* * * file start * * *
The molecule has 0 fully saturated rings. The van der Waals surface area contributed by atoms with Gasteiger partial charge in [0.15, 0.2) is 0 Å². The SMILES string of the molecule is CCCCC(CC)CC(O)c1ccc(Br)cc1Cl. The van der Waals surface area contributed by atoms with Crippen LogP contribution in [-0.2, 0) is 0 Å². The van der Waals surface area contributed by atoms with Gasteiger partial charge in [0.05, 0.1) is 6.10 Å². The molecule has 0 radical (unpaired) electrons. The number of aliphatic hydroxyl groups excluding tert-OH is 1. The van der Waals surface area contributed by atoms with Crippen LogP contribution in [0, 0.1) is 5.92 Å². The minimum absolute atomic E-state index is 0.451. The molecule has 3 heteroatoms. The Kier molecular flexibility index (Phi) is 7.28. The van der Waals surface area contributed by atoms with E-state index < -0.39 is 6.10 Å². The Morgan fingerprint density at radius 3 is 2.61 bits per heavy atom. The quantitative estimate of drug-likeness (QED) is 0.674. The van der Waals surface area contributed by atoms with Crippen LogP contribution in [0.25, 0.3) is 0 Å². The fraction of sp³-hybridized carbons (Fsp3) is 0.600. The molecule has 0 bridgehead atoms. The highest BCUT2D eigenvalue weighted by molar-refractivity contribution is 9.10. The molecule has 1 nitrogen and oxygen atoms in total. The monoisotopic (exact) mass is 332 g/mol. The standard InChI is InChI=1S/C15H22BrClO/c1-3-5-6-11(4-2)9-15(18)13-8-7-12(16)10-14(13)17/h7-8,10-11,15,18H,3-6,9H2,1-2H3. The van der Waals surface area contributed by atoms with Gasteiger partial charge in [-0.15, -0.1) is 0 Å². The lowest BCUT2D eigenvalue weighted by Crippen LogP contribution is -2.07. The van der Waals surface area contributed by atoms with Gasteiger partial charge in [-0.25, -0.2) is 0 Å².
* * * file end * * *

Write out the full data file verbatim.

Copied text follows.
The molecule has 0 fully saturated rings. The van der Waals surface area contributed by atoms with Gasteiger partial charge in [0.15, 0.2) is 0 Å². The SMILES string of the molecule is CCCCC(CC)CC(O)c1ccc(Br)cc1Cl. The van der Waals surface area contributed by atoms with Crippen LogP contribution in [-0.2, 0) is 0 Å². The van der Waals surface area contributed by atoms with Gasteiger partial charge in [0.05, 0.1) is 6.10 Å². The molecule has 0 radical (unpaired) electrons. The number of aliphatic hydroxyl groups excluding tert-OH is 1. The van der Waals surface area contributed by atoms with Crippen LogP contribution in [0, 0.1) is 5.92 Å². The minimum absolute atomic E-state index is 0.451. The molecule has 3 heteroatoms. The Kier molecular flexibility index (Phi) is 7.28. The van der Waals surface area contributed by atoms with E-state index < -0.39 is 6.10 Å². The Morgan fingerprint density at radius 3 is 2.61 bits per heavy atom. The quantitative estimate of drug-likeness (QED) is 0.674. The van der Waals surface area contributed by atoms with Crippen LogP contribution in [0.25, 0.3) is 0 Å². The fraction of sp³-hybridized carbons (Fsp3) is 0.600. The molecule has 0 bridgehead atoms. The highest BCUT2D eigenvalue weighted by molar-refractivity contribution is 9.10. The molecule has 1 nitrogen and oxygen atoms in total. The monoisotopic (exact) mass is 332 g/mol. The standard InChI is InChI=1S/C15H22BrClO/c1-3-5-6-11(4-2)9-15(18)13-8-7-12(16)10-14(13)17/h7-8,10-11,15,18H,3-6,9H2,1-2H3. The van der Waals surface area contributed by atoms with Gasteiger partial charge in [-0.15, -0.1) is 0 Å². The lowest BCUT2D eigenvalue weighted by Crippen LogP contribution is -2.07. The van der Waals surface area contributed by atoms with Gasteiger partial charge in [-0.25, -0.2) is 0 Å².